Bokurano anime review

Bokurano anime review
During a summer camp, 15 children, 8 males and 7 females, find a grotto by the sea. Deep within they discover working computers and some electronic equipment, and later the owner, a man called Kokopelli. Kokopelli claimed to be a programmer working on a brand new game, in which a large robot has to defend the Earth against fifteen alien invasions. He persuades the children to test the game and sign a contract. All but one of them signs, barely a moment later they mysteriously awaken on the shore believing what happened was just a dream.

Chances say you won’t like this anime. It requires a taste for depressing stories, understated melodrama, and a dash of sadism. Apologies to those who believe this to be a spoiler, but practically all the main characters are destined to fight and die for their world. Since the giant robot in the show is fueled by life energy, the cost of piloting it is one’s life. Moral ramifications of having children die for others aside, Bokurano is a critical look at what children… no, what people do when they are faced with inevitable death.

Bokurano takes advantage of the fact that everyone has a past and a story to tell. Reflecting on the past is one of the few things a person with no future can do, so a good deal of the show is spent in the past. Whether ordinary or extraordinary, these children have some of the most interesting stories to tell. The “monster of the week” theme is merely a catalyst to bring these characters to life and flesh them out as human beings. In an open letter to fans, the director of this show openly states that he dislikes the original manga that this series is based on. This should come as no surprise since anyone who puts significant emotional investment in these characters will hate the source material for putting such a rich cast of individuals under such duress.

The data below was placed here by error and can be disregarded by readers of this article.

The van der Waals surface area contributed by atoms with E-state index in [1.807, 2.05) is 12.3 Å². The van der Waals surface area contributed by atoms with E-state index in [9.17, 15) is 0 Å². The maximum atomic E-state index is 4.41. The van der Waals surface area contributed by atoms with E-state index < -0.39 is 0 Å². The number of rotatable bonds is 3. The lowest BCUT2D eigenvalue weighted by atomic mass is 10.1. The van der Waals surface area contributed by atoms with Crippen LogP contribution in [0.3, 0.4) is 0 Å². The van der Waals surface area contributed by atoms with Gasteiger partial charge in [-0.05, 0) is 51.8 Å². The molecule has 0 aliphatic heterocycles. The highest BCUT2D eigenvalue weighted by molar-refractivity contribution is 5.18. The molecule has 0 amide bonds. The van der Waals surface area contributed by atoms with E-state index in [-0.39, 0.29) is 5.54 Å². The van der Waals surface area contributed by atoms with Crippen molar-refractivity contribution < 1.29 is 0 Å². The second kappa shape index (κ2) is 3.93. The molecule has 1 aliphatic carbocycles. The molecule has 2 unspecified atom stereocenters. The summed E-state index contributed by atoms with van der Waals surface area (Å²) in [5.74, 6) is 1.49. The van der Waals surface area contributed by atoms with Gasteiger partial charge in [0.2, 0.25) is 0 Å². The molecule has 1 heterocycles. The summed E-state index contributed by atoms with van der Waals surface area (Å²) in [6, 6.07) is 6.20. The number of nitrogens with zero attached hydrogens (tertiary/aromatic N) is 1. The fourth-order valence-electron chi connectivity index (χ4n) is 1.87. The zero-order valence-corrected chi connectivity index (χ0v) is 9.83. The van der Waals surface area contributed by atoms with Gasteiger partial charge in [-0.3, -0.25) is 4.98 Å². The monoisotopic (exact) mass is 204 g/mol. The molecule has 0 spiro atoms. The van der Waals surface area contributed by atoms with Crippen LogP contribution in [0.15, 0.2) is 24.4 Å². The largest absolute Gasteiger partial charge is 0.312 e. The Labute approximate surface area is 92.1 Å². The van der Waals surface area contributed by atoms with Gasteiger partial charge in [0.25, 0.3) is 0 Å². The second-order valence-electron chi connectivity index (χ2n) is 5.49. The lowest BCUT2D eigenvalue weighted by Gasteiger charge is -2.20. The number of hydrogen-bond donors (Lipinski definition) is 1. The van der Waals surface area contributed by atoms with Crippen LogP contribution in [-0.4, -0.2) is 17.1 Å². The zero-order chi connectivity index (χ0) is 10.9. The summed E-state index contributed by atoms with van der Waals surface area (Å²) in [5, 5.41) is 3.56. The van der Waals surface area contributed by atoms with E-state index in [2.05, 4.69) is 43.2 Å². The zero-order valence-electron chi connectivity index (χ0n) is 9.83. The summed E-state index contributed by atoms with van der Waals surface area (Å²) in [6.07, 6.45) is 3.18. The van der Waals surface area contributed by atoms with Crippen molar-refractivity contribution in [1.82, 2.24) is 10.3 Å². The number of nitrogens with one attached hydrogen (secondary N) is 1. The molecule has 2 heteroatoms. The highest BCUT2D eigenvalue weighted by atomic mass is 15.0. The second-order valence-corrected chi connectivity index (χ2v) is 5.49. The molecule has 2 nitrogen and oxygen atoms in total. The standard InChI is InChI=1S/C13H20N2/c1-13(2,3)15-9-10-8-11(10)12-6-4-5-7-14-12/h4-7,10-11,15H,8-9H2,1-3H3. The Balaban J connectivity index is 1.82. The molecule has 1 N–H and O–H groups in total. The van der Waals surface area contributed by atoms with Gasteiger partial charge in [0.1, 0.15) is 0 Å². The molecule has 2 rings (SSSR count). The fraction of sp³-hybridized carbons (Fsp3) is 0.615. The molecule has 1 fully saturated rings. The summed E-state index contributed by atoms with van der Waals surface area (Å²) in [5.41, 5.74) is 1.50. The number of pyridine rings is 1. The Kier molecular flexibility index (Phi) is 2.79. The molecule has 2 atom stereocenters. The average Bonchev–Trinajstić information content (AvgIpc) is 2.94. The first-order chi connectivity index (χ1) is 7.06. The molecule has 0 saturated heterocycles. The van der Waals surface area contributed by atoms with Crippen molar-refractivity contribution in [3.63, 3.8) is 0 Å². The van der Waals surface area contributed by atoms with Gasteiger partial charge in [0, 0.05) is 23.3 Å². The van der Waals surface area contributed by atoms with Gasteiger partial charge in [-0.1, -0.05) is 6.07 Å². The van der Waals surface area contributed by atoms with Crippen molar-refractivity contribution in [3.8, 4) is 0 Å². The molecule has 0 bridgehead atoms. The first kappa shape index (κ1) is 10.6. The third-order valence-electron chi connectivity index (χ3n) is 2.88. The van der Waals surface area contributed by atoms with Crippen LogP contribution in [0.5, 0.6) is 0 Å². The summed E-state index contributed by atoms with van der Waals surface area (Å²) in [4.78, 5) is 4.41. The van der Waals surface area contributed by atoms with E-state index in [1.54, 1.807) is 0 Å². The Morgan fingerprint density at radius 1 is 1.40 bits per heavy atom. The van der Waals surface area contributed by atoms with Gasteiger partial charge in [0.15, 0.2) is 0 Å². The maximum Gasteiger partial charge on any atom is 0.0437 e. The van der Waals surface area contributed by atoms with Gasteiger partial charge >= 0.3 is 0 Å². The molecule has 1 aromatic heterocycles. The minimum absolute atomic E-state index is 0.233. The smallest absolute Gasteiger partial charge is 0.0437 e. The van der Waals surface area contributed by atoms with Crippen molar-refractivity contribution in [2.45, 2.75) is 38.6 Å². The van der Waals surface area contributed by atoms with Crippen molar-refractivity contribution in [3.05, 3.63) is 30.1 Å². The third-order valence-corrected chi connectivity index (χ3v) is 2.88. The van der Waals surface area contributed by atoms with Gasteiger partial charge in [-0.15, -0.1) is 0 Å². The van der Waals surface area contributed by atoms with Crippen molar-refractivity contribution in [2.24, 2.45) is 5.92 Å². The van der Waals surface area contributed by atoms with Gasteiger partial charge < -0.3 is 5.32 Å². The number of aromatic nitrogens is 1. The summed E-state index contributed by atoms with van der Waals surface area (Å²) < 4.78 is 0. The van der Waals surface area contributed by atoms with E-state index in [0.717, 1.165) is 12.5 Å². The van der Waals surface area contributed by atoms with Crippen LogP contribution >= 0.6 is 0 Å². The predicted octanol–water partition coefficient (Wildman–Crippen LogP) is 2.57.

Despite the bleak premise, the show does not merely fatten up the characters with development before the slaughter. If this were the case, the show would have ended at fifteen episodes instead of twenty four. Bokurano indirectly brings up numerous questions about greed, sordid politics and the costs of survival. A lot of time is spent developing the politics of the battles as the government tries to supress information about the giant robot through misdirection, coercion and murder. However, all the extraneous wrangling aside, the fifteen children are the real stars of the series. As the show handles the children’s pasts, it touches on numerous taboo topics such as pedophilia from the child’s perspective, suicide, child abuse and attempted rape.

The aesthetics of the show is sharply divided between the animation and music. The music is absolutely beautiful with Ishikawa Chiaki lending her talents in both the introduction and the two ending songs. The animation, however, is far below par to a point that Gonzo should feel ashamed. Beyond the animation, the greatest weakness to show is the sheer impersonal nature of the presentation. Part of me believes that the show is impersonal so that tragedy isn’t shoved down the audiences’ throat, but another part of me wonders if the director really does not care about the characters. Regardless of intent, the final product is shocking and powerful, but no single story manages to truly rip my heart out.

I typically rate an anime based on how much I enjoyed it and how much I remember from it. This show does not have the same neurotic spurts like those from Evangelion and Higurashi that sears into a persons mind, but it has some of the most subtle yet powerful moments that dig deeper and deeper into one’s conscience over time. Ultimately, Bokurano is a celebration of life. It shows humanity at its worst, but more importantly, it shows the children: humanity at its best.

Better than review, is a Trailer video of: Bokurano. Watch it now:
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